4. Lane 3 in this case including the bridge should be your choice until you exit

    Using lane 1 because it has an escape route is a very small return for situational awareness in the first place.
    Would the rider check to see if anything is coming up from behind before diving into the emergency lane? I bet not so that makes it even less of a good option.

    Happy to debate.
  11. ^^^+1000000000000000000000000000000 2WA is spot on. Point 1 is a clincher for me. When ever you approach an exit (especially if you're in the left lane, but less so if in the other non-outside lanes), look right, beside and behind... there might be a car diving from an outside lane trying to make the exit.
  12. Spot on. I ride rather aggressively (even on freeways!) and I find this has served me well. When I was a young bloke I was always getting cut off and merged into, I might add I was being very law abiding.
    Now I sit between 10 to 20 (+) kms/hr above the speed limit and I can say in absolute honesty that I never get cut off now where it has left me frazzled.
    I am always concentrating and you can usually see dangers ahead of you and take appropriate actions to avoid them.
  13. Until one day you are cut off and because you are travelling much quicker than the vehicle you might end up running into the back of means there's a fair chance you'll end up in hospital....
  14. Maaate. IF if if. I've been doing this long enough now to know it works for me, and quite a few others. I'm not saying ride around with your mind half asleep but stay on the ball.
  15. On the inbound Westgate during rush hour, I usually keep to the rightmost lanes up to the Miller's Road onramp, then switch to the left lane (sometimes carefully to the merging lane, if there's a sudden stop). The merging lane is long and narrow, meaning bikes can go a much longer way up than cars if need be, and serves as a good escape route.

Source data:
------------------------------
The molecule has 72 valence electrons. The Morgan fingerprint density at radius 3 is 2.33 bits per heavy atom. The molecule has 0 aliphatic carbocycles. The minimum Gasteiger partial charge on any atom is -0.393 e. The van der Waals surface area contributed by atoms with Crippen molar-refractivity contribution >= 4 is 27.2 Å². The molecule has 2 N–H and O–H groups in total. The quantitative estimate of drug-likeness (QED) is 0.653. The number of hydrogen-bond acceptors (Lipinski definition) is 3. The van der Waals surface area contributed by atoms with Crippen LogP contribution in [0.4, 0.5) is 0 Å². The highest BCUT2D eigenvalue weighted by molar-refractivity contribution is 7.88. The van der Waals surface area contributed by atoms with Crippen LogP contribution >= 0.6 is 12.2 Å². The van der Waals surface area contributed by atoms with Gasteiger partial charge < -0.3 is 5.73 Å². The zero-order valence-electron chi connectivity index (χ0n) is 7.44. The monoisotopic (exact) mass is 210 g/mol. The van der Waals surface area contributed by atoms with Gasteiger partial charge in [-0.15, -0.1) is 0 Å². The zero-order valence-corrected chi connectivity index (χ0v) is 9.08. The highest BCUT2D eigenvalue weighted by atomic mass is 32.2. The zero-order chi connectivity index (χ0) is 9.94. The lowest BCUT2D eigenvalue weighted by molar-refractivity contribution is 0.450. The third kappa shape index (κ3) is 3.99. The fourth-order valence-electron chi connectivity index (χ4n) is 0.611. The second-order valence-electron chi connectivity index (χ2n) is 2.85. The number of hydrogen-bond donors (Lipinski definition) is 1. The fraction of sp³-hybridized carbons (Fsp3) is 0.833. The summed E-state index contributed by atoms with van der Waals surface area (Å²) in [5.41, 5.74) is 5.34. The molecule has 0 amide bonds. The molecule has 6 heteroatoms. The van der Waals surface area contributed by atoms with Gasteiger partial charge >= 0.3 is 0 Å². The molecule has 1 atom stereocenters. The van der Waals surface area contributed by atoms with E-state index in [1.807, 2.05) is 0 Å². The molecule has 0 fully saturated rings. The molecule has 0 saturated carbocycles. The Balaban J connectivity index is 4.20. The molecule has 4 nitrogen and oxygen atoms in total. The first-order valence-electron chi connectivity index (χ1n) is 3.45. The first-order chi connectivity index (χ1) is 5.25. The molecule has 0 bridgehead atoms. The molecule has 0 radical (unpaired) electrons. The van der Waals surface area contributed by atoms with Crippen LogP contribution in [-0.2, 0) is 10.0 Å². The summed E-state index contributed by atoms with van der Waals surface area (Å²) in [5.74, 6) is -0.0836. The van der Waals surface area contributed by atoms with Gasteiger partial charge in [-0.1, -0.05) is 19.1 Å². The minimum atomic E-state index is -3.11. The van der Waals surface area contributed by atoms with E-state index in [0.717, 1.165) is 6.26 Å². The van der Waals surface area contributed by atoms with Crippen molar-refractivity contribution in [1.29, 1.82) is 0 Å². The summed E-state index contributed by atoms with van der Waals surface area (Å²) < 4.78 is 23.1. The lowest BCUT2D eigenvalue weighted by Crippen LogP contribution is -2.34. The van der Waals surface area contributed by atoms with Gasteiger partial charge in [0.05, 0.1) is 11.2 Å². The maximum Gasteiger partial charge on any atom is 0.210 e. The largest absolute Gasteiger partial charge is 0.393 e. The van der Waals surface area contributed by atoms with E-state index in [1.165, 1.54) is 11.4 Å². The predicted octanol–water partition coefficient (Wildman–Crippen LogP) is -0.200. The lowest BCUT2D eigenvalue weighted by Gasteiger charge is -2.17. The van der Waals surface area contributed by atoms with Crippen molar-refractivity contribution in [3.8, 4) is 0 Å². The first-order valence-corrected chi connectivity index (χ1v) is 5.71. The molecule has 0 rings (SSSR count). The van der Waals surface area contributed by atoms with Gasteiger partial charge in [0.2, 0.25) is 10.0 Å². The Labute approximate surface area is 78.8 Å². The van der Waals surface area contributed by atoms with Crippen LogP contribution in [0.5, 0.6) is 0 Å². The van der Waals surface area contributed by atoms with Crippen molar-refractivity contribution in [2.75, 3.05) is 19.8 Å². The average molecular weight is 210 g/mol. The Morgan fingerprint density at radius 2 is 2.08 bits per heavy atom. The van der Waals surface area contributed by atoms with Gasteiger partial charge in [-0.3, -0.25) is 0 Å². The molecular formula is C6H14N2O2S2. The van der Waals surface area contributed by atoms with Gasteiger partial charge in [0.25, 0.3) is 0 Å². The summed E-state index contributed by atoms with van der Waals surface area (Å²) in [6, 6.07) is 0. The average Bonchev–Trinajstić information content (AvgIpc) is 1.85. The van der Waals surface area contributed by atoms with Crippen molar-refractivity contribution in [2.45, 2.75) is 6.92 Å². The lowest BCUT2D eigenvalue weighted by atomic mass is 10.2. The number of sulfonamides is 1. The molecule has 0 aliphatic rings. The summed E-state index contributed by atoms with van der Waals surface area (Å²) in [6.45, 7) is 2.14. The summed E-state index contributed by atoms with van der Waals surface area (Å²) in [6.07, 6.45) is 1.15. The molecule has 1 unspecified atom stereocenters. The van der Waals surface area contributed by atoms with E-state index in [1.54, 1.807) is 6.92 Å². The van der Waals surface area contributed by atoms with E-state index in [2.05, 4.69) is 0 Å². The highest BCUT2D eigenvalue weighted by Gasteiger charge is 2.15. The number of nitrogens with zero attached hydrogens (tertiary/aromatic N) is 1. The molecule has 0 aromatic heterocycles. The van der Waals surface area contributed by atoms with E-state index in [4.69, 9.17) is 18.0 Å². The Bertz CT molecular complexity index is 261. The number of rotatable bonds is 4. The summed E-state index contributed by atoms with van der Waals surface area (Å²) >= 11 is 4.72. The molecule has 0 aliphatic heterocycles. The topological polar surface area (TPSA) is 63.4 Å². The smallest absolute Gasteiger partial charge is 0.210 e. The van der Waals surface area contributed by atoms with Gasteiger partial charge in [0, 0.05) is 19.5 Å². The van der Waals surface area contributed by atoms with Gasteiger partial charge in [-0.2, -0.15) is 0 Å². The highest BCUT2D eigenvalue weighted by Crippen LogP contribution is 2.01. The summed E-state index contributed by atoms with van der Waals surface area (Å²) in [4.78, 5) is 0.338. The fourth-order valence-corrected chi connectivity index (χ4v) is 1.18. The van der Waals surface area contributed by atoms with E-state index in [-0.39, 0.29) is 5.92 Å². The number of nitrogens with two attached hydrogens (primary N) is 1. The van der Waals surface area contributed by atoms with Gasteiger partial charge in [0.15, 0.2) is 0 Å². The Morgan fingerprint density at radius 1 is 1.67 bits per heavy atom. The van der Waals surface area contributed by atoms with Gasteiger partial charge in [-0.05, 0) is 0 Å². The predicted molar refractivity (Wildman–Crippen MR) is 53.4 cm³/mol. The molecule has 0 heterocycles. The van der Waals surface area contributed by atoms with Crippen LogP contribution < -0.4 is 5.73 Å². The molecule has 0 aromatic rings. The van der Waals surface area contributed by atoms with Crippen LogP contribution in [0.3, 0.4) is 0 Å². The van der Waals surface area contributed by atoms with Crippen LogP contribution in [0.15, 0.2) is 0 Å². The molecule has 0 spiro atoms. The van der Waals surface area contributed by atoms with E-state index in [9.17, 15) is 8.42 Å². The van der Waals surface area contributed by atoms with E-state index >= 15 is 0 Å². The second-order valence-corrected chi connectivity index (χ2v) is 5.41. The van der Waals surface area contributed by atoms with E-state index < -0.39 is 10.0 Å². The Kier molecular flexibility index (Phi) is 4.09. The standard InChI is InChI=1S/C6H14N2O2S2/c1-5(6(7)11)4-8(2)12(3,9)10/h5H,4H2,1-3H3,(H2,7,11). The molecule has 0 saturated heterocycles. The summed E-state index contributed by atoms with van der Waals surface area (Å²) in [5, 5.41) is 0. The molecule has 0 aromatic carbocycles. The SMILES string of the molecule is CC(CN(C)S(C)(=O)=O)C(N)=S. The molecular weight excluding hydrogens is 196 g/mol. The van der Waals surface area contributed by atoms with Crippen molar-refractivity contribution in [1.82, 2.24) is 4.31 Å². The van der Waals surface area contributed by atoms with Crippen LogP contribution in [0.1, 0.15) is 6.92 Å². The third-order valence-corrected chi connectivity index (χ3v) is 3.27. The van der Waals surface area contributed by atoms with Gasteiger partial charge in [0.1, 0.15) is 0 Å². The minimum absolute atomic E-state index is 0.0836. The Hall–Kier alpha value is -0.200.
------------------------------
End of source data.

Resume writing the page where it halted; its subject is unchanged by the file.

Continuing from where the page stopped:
I stay on the left lane between there and Williamstown Road, because traffic usually flows on that lane only (because of the exit). Between the exit and the start of the bridge incline, I gradually change back into the rightmost lanes (carefully observing if traffic is stopping during the lane changing). I've noticed that trucks tend to leave huge gaps in stop-start traffic, so they wouldn't have to come to a standstill. This makes an ideal lane-change spot for multi-lane changes, once done with the proper checks and following spaces, plus a touch of finesse! (y) HTH!
  16. Live and breath this and you will survive.
    I apply this every morning and afternoon on the commute.
    Doesn't hurt to be a bit aggressive aswell. Better off looking like a jerk than a dead one.
    True story.
  17. Another testimonial to good tips for commuting.

    Amen to the above.
  18. I like to position the bike in a way that if this happens and I don't have time to brake, then I can at the very least do an emergency lane split and sacrifice the mirrors for more braking distance.

    I could imagine it would be less painful than smashing into the metal carcass of a cager.